Thursday, March 30, 2023

Supreme Court denies interim relief to Google against CCI penalty

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The Supreme Court has refused Google any interim relief in its plea against a Competition Commission of India (CCI) order imposing a penalty of Rs 1,337 crore for abusing its dominant position in the Android mobile device ecosystem.

A Bench of Chief Justice of India DY Chandrachud, Justice PS Narasimha and Justice JB Pardiwala ordered that they would not not enter into the merits as the matter is pending in the National Company Law Appellate Tribunal (NCLAT).

The bench further said that findings arrived by CCI are not without jurisdiction. It said that while we are not interfering with order of NCLAT, we request the tribunal to dispose off the appeal by March 31, 2023.

The Court directed has asked the parties to approach the NCLAT with a certified copy of its order with three days. An additional weeks time has been given to the Google to comply with the CCI order.

Google India was represented by Senior Advocate Abhishek Manu Singhvi who said they were ready to partially comply with the CCI order in terms of directions 1-5, and ensure that the search app pre-installation exclusivity is not pursued.

In his submission, Singhvi said that the order by CCI is a series of non-reasons, based on misapplication of a Parliament Standing Committee report.

He explained that Android is not a closed ecosystem unlike Apple, and has a open source and is compatible with 15,000 smartphone models. Apple has only 1. There are 500 million compatible devices only in India, and 1,500 global manufacturers or original equipment manufacturers (OEMs).

He added that as per the CCI order we must license the proprietary software. We have an anti-fragmentation agreement.

He also talked about MADA (Mobile Application Distribution Agreement) Rules which allows for multiple play stores. People tend to install multiple. Indians download the most.

The CJI then asked, “If so is the case why should you insist on Chrome, if it is a bouquet, you lose open source…it affects choice to consumer. All that you have goes against you.”

Singhvi responded that it was so because Google is there due to its excellence, not dominance.

He added that the third direction of CCI is highly objectionable. Rival Play Store owner should be able to sit inside my Play Store.

He questioned, “How do I control security, malware? No direction anywhere else in the world (like this). Unfortunate non-innovation. This direction was given without any evidence of abusive dominance.”

OEM chooses the best in the market, Google is always selected since it is the best in the market. There is no restriction on uninstalling…no finding on abuse of dominance.

He added that there is nothing today to show that the European Act is relevant in this case. There was a Parliamentary Standing Committee report.

Talking further he said that EC did not direct any for uninstalling. Only CCI did. EC gave a limited direction for unbundling search and Chrome from Google Play.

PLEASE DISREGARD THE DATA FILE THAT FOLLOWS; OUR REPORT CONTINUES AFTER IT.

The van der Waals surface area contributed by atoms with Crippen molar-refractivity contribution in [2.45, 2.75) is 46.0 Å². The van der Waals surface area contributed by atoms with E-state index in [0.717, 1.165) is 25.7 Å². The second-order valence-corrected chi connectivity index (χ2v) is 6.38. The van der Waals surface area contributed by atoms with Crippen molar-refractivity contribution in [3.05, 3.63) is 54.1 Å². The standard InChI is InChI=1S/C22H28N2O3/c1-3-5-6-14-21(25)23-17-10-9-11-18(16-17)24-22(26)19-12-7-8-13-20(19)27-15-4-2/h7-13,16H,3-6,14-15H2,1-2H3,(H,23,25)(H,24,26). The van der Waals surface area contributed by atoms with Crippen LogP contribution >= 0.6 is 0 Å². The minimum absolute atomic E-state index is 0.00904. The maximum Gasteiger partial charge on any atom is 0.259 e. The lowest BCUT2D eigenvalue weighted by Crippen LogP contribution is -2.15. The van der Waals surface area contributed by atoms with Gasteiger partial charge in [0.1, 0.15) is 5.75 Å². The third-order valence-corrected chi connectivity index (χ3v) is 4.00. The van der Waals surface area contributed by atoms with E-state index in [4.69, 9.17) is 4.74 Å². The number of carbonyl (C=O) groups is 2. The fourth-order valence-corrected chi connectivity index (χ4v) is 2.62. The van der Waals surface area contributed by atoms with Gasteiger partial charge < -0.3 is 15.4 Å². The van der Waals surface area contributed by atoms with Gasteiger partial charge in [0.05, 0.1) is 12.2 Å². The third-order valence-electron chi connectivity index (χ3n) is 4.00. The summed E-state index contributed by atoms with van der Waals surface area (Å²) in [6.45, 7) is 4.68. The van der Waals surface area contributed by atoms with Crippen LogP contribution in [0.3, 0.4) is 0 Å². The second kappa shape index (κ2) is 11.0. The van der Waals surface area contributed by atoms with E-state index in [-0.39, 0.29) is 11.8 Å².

CJI Chandrachud said, “Can we not be ahead of European Union? EU maybe a benchmark for us to not fall behind, but we can surely move ahead.”

“Look at the nature of EU market and our market. We cannot lose sight of the peculiarities of our market. The depth and penetration of the market. Data is cheap today because of the mass and consumption therein.”

Representing the CCI, Additional Solicitor General N. Venkataraman said that seven grounds are there which directly ridicule the quasi-judicial authority. “We rely on EC not because we have to follow it, whole case of CCI is post decision of EU. What steps have been taken? No cut copy paste submission by us.”

CJI Chandrachud then asked, “Suppose they are directed to comply today. Will that lead to irreversible action and appeal becoming infructous?”

ASG Venkataraman added:

  • These new licensing operations had to come in effect in 2018, and now he says he will comply in 3 months. Three years it has been.
  • Size of mobile phone market in 2021 was 540 billion euros. We aim to have tier 2 and 3 companies develop here, have local manufacturing here. This is our roadmap from 2021 to 2025-26.
  • Competition law democratizes business and stops any feudalistic practice. Any stay will create a hurdle.

Appearing for the intervenors, Senior Advocate Mukul Rohatgi argued, “Mandatory pre-installation of apps reduces incentive to download anything else. There is no reason for India not to be treated at par. You cannot treat the laws of this country as laws of third world.”

The Court was hearing Google’s appeal against the January 6 NCLAT order refusing interim relief of stay on the Competition Commission of India (CCI) order of October 2022 that had imposed a Rs 1,337 crore on the tech giant for abusing its dominant position in the Android mobile device ecosystem.

Apart from imposing the penalty, the CCI had directed Google to cease and desist from participating in anti-competitive practices and directed it to modify its conduct within a defined timeline.

The NCLAT had opined that since there was no urgency shown in filing the appeal, Google could not be allowed to insist on interim relief. It thus listed the matter for further hearing on April 3. The tribunal had also directed Google to deposit 10 per cent of the fine amount.

On Monday, while hearing an application seeking a stay on the CCI ruling, the top court had asked Google whether it will put in place the same regime in India as it has in Europe with respect to the Android mobile devices market.

The judges then went on to remark that they would consider sending the stay application back to the NCLAT for fresh determination, but passed no such order.

CJI Chandrachud remarked that it would hear the stay application on merits the next day.

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